In Italy, there's no phone left untapped

In Italy, there's no phone left untapped

In Italy, you’re nobody if your phone isn’t tapped. Or, as Beppe Grillo, Italy’s leading political provocateur and blogger, put it: “This is a nation where if you can’t be blackmailed, you’ll never get ahead.”

Wiretaps have captured showgirls and Mafiosi, politicians and loosely defined ‘masseuses,’ and recently even a Vatican choir singer procuring seminarians for trysts with a male public works official.

Even Prime Minister Silvio Berlusconi routinely turns up in the wiretaps that are leaked to the Italian press with alarming regularity, usually in a supporting role, swept up in an investigation of someone else, but sometimes as the subject of the investigation himself.

In 2007, he was caught on the phone with a television executive calling a member of his centre-right coalition ‘a jerk’ and asking the executive to meet with a showgirl. He is apparently not pleased.

To rein in the embarrassing leaks that are a running sideshow to Italy’s political circus, his government is pushing a contentious new law that would severely restrict the ability of magistrates to wiretap and journalists to publish the results.


But some fear that the same law that might keep politicians out of the tabloids might also keep Mafiosi out of prison. Veteran anti-Mafia magistrates and counterterrorism investigators say the bill would hamper criminal investigations, while journalists fear a loss of press freedom.

“The problem exists, but in my view the solution is wrong,” said Roberto D’Alimonte, a political science professor at the University of Florence. “You go from making it too easy to get wiretaps to making it too hard.”

The new legislation would limit wiretaps to two months for most criminal investigations, down from six months to a year currently, and set steep fines on journalists who published leaked material. If passed, it could affect hundreds of continuing investigations and trials, including some that have already reached high into the Berlusconi government.

Even though the leaks are widely acknowledged to be unruly, many see the new bill as another ‘ad personam’ law, aimed more at protecting Berlusconi’s personal and political interests than Italian democracy.

Responding to howls of protest, the centre-right coalition scaled back the bill. But it would still prohibit the news media from publishing excerpts of wiretaps until the very end of preliminary investigations, and then only in summary. In Italy’s sluggish justice system investigations can take years, and news from leaked wiretaps can often have important political and economic ramifications.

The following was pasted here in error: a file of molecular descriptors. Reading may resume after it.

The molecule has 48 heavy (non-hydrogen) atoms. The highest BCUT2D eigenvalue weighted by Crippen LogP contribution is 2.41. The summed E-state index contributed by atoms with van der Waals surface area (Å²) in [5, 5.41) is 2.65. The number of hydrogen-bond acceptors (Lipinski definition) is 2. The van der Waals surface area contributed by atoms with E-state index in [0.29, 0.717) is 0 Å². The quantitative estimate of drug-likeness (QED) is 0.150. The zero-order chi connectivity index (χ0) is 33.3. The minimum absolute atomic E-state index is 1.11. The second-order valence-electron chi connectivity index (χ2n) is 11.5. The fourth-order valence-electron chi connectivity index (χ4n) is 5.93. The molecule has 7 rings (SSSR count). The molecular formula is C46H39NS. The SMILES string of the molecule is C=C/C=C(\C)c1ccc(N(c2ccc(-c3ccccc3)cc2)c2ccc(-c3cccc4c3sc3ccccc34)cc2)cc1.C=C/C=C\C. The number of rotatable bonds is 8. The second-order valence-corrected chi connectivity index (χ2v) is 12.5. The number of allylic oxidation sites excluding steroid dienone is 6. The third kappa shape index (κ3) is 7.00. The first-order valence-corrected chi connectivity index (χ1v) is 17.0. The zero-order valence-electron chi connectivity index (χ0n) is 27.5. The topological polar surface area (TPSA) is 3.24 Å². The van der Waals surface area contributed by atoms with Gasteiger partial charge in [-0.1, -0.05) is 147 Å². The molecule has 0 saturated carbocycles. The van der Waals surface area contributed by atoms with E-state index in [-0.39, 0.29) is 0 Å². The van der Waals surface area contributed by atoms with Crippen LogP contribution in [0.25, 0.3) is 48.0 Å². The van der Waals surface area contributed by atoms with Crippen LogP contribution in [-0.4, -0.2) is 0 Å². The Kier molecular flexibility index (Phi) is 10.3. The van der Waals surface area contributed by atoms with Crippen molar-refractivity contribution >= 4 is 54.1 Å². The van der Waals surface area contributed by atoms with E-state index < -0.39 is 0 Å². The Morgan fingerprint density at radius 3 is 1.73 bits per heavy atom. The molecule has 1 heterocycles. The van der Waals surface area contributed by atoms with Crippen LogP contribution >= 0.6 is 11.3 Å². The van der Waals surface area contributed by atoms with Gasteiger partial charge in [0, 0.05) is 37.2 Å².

In 2005, the governor of the Bank of Italy resigned after leaked wiretaps showed that he had taken sides in the sale of an Italian bank, although the formal investigation began only in 2009. Under the new bill, “For four years we would not have been able to write in 2005 about events which could completely change the face of the Italian economy,” said De Bortoli, the editor of ‘Corriere della Sera’.

In protest, Italian newspapers have been highlighting material that they would not be able to publish if the law passed.

Last year, the Italian authorities monitored more than 1,12,000 phones and 13,000 locations, according to the justice ministry, figures widely seen as among the highest in Europe.

Anti-Mafia and counterterrorism prosecutors have long argued that the bill would jeopardise investigations. Some have said that high-profile mafia bosses could not have been captured under the proposed law, which would require magistrates to have strong evidence that a crime had been committed before they could bug a location like a car or an office.

Under the proposed law, wiretaps would have to be approved by a panel of three judges and most could last up to 60 days, with a possible extension to 75. Magistrates would also need special approval to tap the phones of members of Parliament and the permission of a diocese to tap a priest’s phone.